Avoiding Burnout At Work
Defining Burnout at Work
Burnout at work is the result of ongoing work-related stress. Living under pressure is not sustainable, and if action is not taken to reduce or remove the cause, then burnout is highly likely. Burnout is reached following a sustained period of physical, emotional and/or mental exhaustion and is often combined with doubts about competence and value of your work.
Once recognised, steps can be taken to help manage the situation. However, if it is not managed effectively, then it can have a significant impact on both your mental and physical health.
Detecting Burnout at Work
Recognising burnout can be difficult. It may be that others around you realise it before you do. This can be a challenging conversation and one that often people avoid as they don’t want to upset the individual concerned. Monitoring our own behaviour can help us become more conscious of any changes in our actions as well as the observations of those we work and spend time with.
Keep a record of the following; be conscious and be honest.
Preventing Burnout at Work
Ideally, prevention of burnout is the aim. Look for the signs and take action at the earliest stage.
Looking after yourself at work is just as important as our self-care at home. The amount of time people spend at work is significant and so managing our wellbeing in a work environment is incredibly important. It is vital to take responsibility for your wellbeing, but your employer also has a duty of care, so have that conversation to tell them how you would like them to support you.
Asking for help can be difficult though. For many employees, there is a fear of reprisal or being treated differently with the stigma that is attached to those who have mental health issues. There may also be concerns that the organisation may put a capability procedure in place.
If you can identify the cause, this may help you to identify potential solutions that you can take to your line manager. Consider underload of work; overload is an obvious cause, but underload can often have the same impact.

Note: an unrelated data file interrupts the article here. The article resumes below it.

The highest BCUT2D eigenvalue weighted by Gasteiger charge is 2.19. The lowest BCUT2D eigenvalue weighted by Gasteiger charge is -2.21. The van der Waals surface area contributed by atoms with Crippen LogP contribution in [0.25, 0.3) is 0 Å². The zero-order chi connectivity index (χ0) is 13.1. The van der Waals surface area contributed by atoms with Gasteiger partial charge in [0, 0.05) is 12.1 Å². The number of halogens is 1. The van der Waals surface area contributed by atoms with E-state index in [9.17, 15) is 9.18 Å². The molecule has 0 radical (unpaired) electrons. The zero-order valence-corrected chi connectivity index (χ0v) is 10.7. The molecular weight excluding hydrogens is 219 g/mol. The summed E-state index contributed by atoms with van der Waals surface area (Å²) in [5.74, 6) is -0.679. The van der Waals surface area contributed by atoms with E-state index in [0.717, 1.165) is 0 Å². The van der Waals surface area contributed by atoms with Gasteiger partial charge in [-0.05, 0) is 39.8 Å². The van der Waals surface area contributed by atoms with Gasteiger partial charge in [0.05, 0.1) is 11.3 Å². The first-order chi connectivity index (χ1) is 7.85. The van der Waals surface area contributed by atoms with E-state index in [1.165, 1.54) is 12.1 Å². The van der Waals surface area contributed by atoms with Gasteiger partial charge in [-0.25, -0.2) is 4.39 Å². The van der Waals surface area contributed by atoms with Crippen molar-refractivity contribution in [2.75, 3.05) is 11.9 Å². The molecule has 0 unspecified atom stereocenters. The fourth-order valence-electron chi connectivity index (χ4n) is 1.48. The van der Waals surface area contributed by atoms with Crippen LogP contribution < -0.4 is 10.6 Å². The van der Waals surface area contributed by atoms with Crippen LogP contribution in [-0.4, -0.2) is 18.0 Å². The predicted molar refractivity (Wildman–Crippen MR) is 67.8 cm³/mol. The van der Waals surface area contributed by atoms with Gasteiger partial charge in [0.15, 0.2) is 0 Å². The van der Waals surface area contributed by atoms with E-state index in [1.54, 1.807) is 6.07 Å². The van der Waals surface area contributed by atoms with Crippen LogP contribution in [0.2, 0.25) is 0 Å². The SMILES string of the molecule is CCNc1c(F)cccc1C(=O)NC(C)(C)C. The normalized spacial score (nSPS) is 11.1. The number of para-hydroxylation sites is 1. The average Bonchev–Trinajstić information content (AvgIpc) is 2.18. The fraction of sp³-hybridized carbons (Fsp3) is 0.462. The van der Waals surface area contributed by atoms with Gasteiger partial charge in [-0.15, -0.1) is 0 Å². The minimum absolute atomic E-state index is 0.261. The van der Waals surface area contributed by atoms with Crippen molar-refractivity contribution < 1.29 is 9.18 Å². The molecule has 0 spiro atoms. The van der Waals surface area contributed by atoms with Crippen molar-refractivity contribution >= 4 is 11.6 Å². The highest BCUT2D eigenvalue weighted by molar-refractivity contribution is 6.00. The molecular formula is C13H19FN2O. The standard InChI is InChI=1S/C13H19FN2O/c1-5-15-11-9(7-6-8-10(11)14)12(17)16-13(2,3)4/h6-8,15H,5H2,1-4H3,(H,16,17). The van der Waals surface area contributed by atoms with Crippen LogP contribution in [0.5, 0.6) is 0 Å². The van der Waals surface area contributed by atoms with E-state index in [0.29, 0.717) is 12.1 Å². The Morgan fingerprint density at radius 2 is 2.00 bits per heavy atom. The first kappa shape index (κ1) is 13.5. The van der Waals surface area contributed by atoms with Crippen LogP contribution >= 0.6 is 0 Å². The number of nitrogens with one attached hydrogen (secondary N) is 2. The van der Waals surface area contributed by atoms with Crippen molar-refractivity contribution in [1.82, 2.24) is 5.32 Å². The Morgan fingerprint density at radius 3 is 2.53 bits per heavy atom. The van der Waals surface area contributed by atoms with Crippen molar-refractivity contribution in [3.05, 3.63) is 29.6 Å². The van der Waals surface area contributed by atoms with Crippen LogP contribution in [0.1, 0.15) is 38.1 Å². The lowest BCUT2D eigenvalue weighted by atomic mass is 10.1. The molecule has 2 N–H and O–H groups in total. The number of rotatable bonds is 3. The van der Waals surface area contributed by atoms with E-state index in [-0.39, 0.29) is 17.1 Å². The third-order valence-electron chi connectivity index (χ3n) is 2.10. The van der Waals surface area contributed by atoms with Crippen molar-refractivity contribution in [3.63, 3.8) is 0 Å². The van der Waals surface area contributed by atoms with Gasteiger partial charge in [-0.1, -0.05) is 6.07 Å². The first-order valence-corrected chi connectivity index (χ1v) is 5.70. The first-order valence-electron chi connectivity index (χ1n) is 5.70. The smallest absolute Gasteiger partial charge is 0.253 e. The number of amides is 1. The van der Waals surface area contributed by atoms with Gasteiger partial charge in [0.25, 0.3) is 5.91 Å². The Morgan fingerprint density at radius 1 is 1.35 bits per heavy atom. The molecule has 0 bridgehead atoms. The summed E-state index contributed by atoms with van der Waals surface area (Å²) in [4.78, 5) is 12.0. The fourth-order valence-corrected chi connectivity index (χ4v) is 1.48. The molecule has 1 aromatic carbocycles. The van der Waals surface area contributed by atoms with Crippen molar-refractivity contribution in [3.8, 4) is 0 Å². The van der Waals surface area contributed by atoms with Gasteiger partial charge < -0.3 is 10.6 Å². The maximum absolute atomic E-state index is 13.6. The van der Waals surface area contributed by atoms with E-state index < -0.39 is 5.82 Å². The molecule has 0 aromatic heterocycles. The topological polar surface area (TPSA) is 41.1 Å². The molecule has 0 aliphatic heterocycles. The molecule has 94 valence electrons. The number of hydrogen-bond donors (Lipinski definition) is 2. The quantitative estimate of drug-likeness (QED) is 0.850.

How assertive is your behaviour when you have these conversations? Are you managing the difficult discussions with your line manager or colleagues or are you holding on to the thoughts or feelings you are experiencing more passively? Communicating what you think, feel and what you want to happen, can help you to manage the situation and prevent the feelings of frustration.
If overwhelm of workload is part of the issue, then consider whether or not saying ‘no’ is an option, or even ‘not now’. Manage the expectations of the people who have allocated work to you. Assess your ability to manage your time. Are you managing your time in the most effective way? Are you working hard or working smart? You will find the Zing365 post useful covering Distractions & Rewards.
Set priorities for the day. Timebox periods of time to complete specific actions or pieces of work and reduce or remove all distractions while you do this. Simple yet effective solutions can increase productivity and reduce overwhelm.
Take regular short breaks; walk away from your desk; reset and go back for the next task. Legally, you are entitled to breaks so make sure you take them! Working through a lunch break and eating at the desk is not going to make you more effective or productive.
Managing Burnout at Work
If you are in a state of burnout, then start taking small steps to make improvements;-
- Take some time out; sometimes it only takes a couple of days to just rest and reset.
- What is your internal conversation? What are you telling yourself – make sure it’s positive?
- Where is your focus? Focus on the positives and solutions.
- Are you eating well to fuel your body and give yourself the energy it needs?
- Are you drinking enough water to keep yourself hydrated?
- Are you getting enough sleep? What is your wind-down routine?
- Are you taking time out for you?
- What are you doing to help empty the stress bucket each day?
‘Manage’ and ‘prevent’ are very similar. Once the burnout has been reached you will, however, need to take some time out to rest, recover and reset. This may only need a couple of days; it may need longer, only you can tell. However, it cannot be rushed so do not hurry back into work until you are happy that you are ready, and if necessary, return on a recuperative work plan agreed by both you and the employer.